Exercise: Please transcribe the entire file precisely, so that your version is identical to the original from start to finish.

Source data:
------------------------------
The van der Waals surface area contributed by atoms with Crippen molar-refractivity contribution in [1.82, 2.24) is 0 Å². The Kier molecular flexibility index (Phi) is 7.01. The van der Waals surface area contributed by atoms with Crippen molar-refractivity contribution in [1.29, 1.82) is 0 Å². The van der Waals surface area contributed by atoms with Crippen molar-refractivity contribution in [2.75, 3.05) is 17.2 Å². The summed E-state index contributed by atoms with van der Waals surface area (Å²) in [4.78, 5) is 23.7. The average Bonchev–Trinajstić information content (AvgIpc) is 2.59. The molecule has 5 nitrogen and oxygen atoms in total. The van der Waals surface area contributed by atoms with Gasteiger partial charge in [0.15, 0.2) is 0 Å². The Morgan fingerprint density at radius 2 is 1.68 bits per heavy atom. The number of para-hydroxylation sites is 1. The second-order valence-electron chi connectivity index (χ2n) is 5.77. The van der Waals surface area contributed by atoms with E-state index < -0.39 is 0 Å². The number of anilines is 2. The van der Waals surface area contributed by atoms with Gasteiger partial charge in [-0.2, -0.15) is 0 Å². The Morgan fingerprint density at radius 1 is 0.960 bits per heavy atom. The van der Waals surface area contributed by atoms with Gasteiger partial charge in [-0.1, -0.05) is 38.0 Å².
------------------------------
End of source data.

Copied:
The van der Waals surface area contributed by atoms with Crippen molar-refractivity contribution in [1.82, 2.24) is 0 Å². The Kier molecular flexibility index (Phi) is 7.01. The van der Waals surface area contributed by atoms with Crippen molar-refractivity contribution in [1.29, 1.82) is 0 Å². The van der Waals surface area contributed by atoms with Crippen molar-refractivity contribution in [2.75, 3.05) is 17.2 Å². The summed E-state index contributed by atoms with van der Waals surface area (Å²) in [4.78, 5) is 23.7. The average Bonchev–Trinajstić information content (AvgIpc) is 2.59. The molecule has 5 nitrogen and oxygen atoms in total. The van der Waals surface area contributed by atoms with Gasteiger partial charge in [0.15, 0.2) is 0 Å². The Morgan fingerprint density at radius 2 is 1.68 bits per heavy atom. The number of para-hydroxylation sites is 1. The second-order valence-electron chi connectivity index (χ2n) is 5.77. The van der Waals surface area contributed by atoms with E-state index < -0.39 is 0 Å². The number of anilines is 2. The van der Waals surface area contributed by atoms with Gasteiger partial charge in [-0.2, -0.15) is 0 Å². The Morgan fingerprint density at radius 1 is 0.960 bits per heavy atom. The van der Waals surface area contributed by atoms with Gasteiger partial charge in [-0.1, -0.05) is 38.0 Å².